Terrific acting by all of the principal players, especially Hoss as the "bad girl" Rosemarie, whose heartbreak is no less real for the fact that she's a high-priced prostitute. An intelligent, compassionate, forthright film about the Wages of Sin and about the fact that those wages are often paid threefold by women with no economic power or social status who remain at the bottom of the heap while the elite pay next to nothing for the indulgence of their vices and snicker all the way to the bank. Sounds like an old theme, and it is, but this film puts a fresh face on it, with a sharp-tongued screenplay and lots of great 1950s clothing and decor.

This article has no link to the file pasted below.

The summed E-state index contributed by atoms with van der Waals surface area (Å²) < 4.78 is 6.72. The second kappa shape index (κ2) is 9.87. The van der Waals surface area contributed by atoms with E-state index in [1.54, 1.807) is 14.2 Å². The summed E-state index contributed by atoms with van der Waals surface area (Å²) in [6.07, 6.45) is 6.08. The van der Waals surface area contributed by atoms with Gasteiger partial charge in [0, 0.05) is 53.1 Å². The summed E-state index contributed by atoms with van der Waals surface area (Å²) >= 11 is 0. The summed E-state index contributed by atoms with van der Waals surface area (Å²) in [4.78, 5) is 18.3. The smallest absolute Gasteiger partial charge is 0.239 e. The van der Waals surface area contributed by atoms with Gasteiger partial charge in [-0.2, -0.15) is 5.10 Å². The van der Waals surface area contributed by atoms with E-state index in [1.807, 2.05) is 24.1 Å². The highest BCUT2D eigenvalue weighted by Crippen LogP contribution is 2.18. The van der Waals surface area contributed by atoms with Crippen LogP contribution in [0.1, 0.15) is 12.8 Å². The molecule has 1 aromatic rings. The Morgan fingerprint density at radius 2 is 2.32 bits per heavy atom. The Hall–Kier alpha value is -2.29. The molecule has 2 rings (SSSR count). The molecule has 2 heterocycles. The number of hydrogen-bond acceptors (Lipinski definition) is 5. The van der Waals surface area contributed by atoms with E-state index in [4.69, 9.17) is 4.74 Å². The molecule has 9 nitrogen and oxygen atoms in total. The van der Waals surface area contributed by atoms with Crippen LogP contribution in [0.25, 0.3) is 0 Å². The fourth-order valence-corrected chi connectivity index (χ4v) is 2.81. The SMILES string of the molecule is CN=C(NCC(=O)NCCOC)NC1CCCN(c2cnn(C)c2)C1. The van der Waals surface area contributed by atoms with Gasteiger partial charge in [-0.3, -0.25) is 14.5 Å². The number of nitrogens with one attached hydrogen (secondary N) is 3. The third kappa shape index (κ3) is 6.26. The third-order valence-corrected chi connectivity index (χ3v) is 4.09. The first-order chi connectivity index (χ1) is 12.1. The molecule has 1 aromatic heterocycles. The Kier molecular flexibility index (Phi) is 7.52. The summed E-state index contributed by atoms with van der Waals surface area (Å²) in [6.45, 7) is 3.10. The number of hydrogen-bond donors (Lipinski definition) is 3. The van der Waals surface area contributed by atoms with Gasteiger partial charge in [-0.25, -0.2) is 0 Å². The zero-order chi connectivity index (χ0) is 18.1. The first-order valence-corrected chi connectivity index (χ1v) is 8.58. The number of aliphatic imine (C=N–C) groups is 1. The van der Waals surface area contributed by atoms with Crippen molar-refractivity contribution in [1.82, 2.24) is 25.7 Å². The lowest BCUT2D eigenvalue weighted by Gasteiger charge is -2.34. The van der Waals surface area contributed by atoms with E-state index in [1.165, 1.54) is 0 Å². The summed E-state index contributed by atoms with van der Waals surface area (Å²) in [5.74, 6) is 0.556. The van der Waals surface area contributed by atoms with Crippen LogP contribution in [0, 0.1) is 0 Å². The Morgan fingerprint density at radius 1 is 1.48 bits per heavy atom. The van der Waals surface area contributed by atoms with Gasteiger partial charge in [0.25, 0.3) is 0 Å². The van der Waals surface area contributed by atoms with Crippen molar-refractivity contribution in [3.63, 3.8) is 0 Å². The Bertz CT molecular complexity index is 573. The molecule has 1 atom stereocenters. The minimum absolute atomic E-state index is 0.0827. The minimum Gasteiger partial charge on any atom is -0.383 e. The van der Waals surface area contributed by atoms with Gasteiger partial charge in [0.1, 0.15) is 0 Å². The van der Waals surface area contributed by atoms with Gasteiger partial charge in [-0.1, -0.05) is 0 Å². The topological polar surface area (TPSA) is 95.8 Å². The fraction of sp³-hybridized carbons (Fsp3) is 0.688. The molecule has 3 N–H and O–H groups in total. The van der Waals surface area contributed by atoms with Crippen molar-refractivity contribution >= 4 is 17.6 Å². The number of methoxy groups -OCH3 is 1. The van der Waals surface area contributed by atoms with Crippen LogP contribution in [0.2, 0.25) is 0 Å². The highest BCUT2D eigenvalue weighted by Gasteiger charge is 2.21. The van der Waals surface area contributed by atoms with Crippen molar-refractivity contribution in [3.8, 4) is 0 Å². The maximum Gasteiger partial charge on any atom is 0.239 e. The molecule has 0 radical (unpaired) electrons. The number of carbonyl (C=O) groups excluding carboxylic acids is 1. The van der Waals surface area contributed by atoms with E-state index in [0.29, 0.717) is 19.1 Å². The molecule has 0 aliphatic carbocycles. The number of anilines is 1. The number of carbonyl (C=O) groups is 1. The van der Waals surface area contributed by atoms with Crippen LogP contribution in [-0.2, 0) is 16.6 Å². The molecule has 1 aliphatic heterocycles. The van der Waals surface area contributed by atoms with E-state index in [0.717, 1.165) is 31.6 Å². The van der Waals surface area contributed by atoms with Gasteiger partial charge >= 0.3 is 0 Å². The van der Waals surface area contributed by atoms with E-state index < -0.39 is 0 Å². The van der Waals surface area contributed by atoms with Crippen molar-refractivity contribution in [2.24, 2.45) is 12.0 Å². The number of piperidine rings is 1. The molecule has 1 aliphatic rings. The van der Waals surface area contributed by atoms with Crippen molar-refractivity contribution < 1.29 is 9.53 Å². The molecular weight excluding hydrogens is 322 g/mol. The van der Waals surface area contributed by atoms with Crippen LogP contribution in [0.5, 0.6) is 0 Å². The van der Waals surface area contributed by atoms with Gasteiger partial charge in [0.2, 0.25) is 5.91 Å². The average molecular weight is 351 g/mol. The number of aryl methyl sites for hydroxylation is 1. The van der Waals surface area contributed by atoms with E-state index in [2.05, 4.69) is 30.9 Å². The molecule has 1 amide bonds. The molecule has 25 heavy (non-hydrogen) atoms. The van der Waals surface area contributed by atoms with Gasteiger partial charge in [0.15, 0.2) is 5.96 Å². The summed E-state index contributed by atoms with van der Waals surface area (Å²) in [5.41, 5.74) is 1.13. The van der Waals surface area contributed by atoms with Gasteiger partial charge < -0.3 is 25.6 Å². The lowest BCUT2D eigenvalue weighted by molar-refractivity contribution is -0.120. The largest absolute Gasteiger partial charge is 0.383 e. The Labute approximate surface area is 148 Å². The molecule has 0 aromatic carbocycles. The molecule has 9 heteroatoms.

If you liked the intense British film "Dance with a Stranger," you'll probably like "A Girl Called Rosemarie." Both films are about feisty, doomed women who fall in love with the wrong men and suffer deeply for it. Various arias and symphonic excerpts from the Verdi opera "La Traviata" (about a doomed courtesan) are used to excellent effect in the soundtrack of "A Girl Called Rosemarie." The spoken German is crisp and enjoyable, and the English subtitles are clear and unobtrusive. Enjoy!
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